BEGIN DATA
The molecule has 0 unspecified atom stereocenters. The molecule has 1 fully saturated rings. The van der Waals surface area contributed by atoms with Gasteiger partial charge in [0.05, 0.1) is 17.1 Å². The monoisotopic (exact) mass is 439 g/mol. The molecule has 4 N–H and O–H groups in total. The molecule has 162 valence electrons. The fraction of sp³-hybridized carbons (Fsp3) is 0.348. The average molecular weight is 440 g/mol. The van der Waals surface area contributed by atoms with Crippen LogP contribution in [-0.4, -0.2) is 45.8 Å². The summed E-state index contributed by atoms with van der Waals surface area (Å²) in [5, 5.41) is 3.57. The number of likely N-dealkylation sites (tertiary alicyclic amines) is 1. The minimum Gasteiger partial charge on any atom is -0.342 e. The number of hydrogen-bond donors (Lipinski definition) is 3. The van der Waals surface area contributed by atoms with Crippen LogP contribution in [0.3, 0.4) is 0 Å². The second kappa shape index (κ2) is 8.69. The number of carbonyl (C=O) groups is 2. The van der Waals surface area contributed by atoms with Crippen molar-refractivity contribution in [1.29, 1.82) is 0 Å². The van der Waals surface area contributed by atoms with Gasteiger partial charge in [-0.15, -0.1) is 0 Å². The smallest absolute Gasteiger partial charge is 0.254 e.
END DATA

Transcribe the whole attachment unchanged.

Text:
The molecule has 0 unspecified atom stereocenters. The molecule has 1 fully saturated rings. The van der Waals surface area contributed by atoms with Gasteiger partial charge in [0.05, 0.1) is 17.1 Å². The monoisotopic (exact) mass is 439 g/mol. The molecule has 4 N–H and O–H groups in total. The molecule has 162 valence electrons. The fraction of sp³-hybridized carbons (Fsp3) is 0.348. The average molecular weight is 440 g/mol. The van der Waals surface area contributed by atoms with Crippen LogP contribution in [-0.4, -0.2) is 45.8 Å². The summed E-state index contributed by atoms with van der Waals surface area (Å²) in [5, 5.41) is 3.57. The number of likely N-dealkylation sites (tertiary alicyclic amines) is 1. The minimum Gasteiger partial charge on any atom is -0.342 e. The number of hydrogen-bond donors (Lipinski definition) is 3. The van der Waals surface area contributed by atoms with Crippen LogP contribution in [0.3, 0.4) is 0 Å². The second kappa shape index (κ2) is 8.69. The number of carbonyl (C=O) groups is 2. The van der Waals surface area contributed by atoms with Crippen molar-refractivity contribution in [1.29, 1.82) is 0 Å². The van der Waals surface area contributed by atoms with Gasteiger partial charge in [-0.15, -0.1) is 0 Å². The smallest absolute Gasteiger partial charge is 0.254 e.